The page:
Lot 14
  • 14

YOSL BERGNER | Kushan (The Deed)

120,000 - 180,000 USD
Log in to view results
bidding is closed


  • Yosl Bergner
  • Kushan (The Deed)
  • signed in Hebrew (lower right) and inscribed in Hebrew (lower left)
  • oil on canvas, laid down on board
  • 58 1/4 by 100 3/8 in.
  • 148 by 255 cm


Michael Firon, Esq., Tel Aviv, acquired directly from the artist, early 1980s
Thence by descent to the current owners


Tel Aviv, Rubin Museum, The Firon Collection: Collecting Art in Israel, June - September 2017


Surface in excellent, original condition. Minor accretions and abrasions to frame. Not viewed under UV.
In response to your inquiry, we are pleased to provide you with a general report of the condition of the property described above. Since we are not professional conservators or restorers, we urge you to consult with a restorer or conservator of your choice who will be better able to provide a detailed, professional report. Prospective buyers should inspect each lot to satisfy themselves as to condition and must understand that any statement made by Sotheby's is merely a subjective qualified opinion.

Catalogue Note

Bergner's surrealist triptych is a masterpiece of historical fantasy.  In 1917, the Balfour declaration affirmed official support from the British Government to establish a national home for the Jewish people in Palestine. With the Zionist movement, immigration in the late 19th and early 20th century was made possible, in part, by purchases of large tracts of land by families of means from the Turks; these would become the earliest cities of Israel. When complications developed around these practices, under British rule large purchases of land were forbidden without the approval of the High Commissioner.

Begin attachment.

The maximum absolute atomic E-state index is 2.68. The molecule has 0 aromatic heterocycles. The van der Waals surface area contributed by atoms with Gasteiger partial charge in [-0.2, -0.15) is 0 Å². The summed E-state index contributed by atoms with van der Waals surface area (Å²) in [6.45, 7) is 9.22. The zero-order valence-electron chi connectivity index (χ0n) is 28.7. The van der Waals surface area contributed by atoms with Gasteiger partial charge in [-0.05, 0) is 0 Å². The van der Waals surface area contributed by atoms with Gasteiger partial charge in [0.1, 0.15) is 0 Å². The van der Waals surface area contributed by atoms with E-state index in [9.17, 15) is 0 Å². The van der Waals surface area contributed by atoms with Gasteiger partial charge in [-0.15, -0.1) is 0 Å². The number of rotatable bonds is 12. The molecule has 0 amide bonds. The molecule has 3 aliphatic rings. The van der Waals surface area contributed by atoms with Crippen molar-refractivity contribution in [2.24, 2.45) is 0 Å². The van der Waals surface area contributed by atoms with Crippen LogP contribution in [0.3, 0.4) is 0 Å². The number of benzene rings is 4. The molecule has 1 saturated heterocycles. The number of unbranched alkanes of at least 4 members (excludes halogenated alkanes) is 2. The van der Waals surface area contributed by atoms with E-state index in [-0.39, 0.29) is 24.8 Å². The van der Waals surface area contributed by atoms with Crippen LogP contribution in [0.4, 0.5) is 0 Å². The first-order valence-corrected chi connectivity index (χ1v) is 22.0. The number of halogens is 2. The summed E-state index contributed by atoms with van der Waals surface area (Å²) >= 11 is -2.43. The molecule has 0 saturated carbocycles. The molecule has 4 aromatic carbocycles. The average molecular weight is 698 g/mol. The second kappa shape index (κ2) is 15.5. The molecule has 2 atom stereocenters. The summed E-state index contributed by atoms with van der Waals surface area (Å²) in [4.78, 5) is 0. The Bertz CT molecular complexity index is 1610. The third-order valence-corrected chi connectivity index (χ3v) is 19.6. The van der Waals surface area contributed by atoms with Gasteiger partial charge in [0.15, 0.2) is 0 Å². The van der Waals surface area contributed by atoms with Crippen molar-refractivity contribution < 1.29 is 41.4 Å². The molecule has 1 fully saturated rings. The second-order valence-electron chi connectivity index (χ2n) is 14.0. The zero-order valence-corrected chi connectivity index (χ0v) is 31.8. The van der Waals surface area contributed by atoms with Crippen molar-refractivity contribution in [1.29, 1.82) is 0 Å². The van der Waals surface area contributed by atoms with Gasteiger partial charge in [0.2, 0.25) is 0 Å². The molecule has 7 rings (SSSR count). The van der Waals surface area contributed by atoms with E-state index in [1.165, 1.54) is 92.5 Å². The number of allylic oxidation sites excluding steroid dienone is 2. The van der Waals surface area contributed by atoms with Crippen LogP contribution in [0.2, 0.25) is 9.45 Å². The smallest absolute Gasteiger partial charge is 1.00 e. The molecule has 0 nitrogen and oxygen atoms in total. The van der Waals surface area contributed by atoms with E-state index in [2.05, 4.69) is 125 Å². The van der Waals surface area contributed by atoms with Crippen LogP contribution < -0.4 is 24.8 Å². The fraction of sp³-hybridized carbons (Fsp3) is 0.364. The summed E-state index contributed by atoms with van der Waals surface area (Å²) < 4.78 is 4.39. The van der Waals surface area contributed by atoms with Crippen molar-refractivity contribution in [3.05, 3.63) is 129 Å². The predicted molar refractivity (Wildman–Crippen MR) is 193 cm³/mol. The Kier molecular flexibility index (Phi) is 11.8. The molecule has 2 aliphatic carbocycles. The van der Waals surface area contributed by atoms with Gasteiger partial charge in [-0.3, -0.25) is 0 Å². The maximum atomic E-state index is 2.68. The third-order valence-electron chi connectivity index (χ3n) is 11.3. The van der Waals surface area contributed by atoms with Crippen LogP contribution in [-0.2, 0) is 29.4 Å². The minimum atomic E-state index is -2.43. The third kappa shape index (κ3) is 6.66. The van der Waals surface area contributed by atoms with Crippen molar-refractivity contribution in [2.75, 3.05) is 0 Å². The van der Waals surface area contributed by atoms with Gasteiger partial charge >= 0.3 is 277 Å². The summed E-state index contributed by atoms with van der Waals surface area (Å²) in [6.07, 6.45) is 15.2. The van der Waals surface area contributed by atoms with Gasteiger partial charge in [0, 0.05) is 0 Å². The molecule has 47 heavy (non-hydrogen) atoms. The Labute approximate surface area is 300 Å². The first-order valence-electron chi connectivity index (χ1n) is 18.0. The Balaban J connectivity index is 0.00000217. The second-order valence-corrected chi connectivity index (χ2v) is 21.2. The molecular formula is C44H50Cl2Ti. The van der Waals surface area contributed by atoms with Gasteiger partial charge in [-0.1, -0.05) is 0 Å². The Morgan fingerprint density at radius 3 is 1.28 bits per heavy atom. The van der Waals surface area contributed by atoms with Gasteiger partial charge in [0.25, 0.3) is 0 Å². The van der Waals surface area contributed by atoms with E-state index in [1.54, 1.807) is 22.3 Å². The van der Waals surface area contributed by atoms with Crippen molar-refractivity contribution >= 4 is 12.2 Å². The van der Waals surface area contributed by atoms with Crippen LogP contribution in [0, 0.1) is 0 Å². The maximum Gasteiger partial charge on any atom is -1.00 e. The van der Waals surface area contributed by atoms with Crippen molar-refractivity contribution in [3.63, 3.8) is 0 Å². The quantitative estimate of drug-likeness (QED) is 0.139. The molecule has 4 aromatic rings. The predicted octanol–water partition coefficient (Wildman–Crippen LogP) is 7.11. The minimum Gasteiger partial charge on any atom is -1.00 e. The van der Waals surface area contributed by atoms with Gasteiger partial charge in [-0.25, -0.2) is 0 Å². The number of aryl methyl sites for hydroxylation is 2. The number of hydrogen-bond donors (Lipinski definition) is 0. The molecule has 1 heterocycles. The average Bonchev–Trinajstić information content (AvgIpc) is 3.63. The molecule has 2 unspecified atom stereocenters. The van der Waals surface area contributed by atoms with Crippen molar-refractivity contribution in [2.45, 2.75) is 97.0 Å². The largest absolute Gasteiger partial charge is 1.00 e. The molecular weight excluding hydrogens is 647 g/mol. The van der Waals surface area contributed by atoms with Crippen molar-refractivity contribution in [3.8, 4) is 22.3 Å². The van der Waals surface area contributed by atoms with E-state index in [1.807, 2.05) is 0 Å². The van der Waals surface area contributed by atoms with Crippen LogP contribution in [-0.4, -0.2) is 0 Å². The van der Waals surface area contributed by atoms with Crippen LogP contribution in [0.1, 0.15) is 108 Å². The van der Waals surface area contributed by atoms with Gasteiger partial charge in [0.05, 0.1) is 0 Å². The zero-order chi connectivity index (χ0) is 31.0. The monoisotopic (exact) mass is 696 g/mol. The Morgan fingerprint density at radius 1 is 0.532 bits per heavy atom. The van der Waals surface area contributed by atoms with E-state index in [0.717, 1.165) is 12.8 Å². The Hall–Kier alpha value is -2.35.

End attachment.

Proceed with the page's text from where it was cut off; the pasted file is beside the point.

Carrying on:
Sir Herbert Samuel, High Commissioner of British occupied Palestine, rides high through Bergner's surrealist masterwork, waiving a scroll of paper with Turkish text, a kushan, a deed to the contested land. Bergner illustrates Samuel, the first Jewish governor of the territory in modern times, as a heroic figure, one of the first benefactors of the Jewish homeland. The artist’s characteristic figures, with dark eyes and quiet smiles, look out their windows at the British Zionist arriving on horseback, riding down the coast with land rights in hand. The Ottoman soldiers in the lower left panel may reference the expulsion of Jews from Tel Aviv in 1914, who were only able to return to their homes after the British conquest of Palestine.

In the 1960s, Bergner, who himself had moved to Israel in 1948, painted a number of pioneer subjects, while simultaneously introducing surrealistic elements into his paintings. Inspired by the work of Renee Magritte, Bergner sets his tale of migration in a fantastical world where the line between the indoors and the outdoors, land and home, is obscured.

The Firon Collection is one of the finest examples of a collection dedicated to Israeli Art built in the early decades of the state of Israel.

Michael (Mike) Firon acquired his first works of art in the early 1950s and became one of Israel’s best known collectors for the next 30 years. A man of highly refined taste, Firon collected masterpieces from over fifty Israeli and Ecole de Paris artists from the best periods of their creation.  

Among his first acquisitions, were two works by a then relatively unknown Yosl Bergner. The artist visited Firon’s home shortly after, to see who had acquired what he often referred to as his “children”, thus beginning a close friendship that lasted until the collector’s death in 2008. The Firon collection includes highlights that span the artist’s career, including the masterpiece triptych Kushan (The Deed).

Born in Tel Aviv in 1923, Firon fought in Israel’s War of Independence as a member of the Palmach. He was a tier-one lawyer, heading the Firon Law Firm for over 50 years. Renowned for his sharp wit and uncompromising professionalism, he served as Legal Counsel to the Israeli Labor party, was deeply involved in developing Israeli industry, and served as Chairman of the Board of the Israeli Aviation Industries. A highly educated intellectual and an avid art lover, Firon was generous in sharing his unique capabilities with others, and his passions are reflected in his important collection of Israeli Art.